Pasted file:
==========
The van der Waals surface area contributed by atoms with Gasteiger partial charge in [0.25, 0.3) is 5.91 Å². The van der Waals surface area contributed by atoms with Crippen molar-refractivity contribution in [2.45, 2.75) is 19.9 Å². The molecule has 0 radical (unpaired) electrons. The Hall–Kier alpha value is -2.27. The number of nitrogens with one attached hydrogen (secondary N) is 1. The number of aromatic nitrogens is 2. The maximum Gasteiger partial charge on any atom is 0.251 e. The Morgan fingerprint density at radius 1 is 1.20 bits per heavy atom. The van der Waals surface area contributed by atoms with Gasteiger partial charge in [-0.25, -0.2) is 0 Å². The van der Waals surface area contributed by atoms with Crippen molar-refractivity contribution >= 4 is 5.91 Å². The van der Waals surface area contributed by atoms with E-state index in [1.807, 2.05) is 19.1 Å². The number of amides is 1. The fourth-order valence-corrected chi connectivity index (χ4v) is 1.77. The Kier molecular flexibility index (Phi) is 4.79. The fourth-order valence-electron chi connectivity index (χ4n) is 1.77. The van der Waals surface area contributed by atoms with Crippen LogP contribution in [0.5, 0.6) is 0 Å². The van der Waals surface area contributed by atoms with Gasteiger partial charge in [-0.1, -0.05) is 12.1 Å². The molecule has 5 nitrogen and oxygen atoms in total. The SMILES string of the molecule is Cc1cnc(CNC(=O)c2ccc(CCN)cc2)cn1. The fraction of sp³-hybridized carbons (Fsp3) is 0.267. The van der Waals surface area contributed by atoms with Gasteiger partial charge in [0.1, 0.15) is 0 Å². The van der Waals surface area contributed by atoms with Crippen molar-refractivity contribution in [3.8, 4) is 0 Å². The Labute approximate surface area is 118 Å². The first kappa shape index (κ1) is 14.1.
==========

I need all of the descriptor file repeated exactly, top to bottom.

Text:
The van der Waals surface area contributed by atoms with Gasteiger partial charge in [0.25, 0.3) is 5.91 Å². The van der Waals surface area contributed by atoms with Crippen molar-refractivity contribution in [2.45, 2.75) is 19.9 Å². The molecule has 0 radical (unpaired) electrons. The Hall–Kier alpha value is -2.27. The number of nitrogens with one attached hydrogen (secondary N) is 1. The number of aromatic nitrogens is 2. The maximum Gasteiger partial charge on any atom is 0.251 e. The Morgan fingerprint density at radius 1 is 1.20 bits per heavy atom. The van der Waals surface area contributed by atoms with Gasteiger partial charge in [-0.25, -0.2) is 0 Å². The van der Waals surface area contributed by atoms with Crippen molar-refractivity contribution >= 4 is 5.91 Å². The van der Waals surface area contributed by atoms with E-state index in [1.807, 2.05) is 19.1 Å². The number of amides is 1. The fourth-order valence-corrected chi connectivity index (χ4v) is 1.77. The Kier molecular flexibility index (Phi) is 4.79. The fourth-order valence-electron chi connectivity index (χ4n) is 1.77. The van der Waals surface area contributed by atoms with Crippen LogP contribution in [0.5, 0.6) is 0 Å². The van der Waals surface area contributed by atoms with Gasteiger partial charge in [-0.1, -0.05) is 12.1 Å². The molecule has 5 nitrogen and oxygen atoms in total. The SMILES string of the molecule is Cc1cnc(CNC(=O)c2ccc(CCN)cc2)cn1. The fraction of sp³-hybridized carbons (Fsp3) is 0.267. The van der Waals surface area contributed by atoms with Gasteiger partial charge in [0.1, 0.15) is 0 Å². The van der Waals surface area contributed by atoms with Crippen molar-refractivity contribution in [3.8, 4) is 0 Å². The Labute approximate surface area is 118 Å². The first kappa shape index (κ1) is 14.1.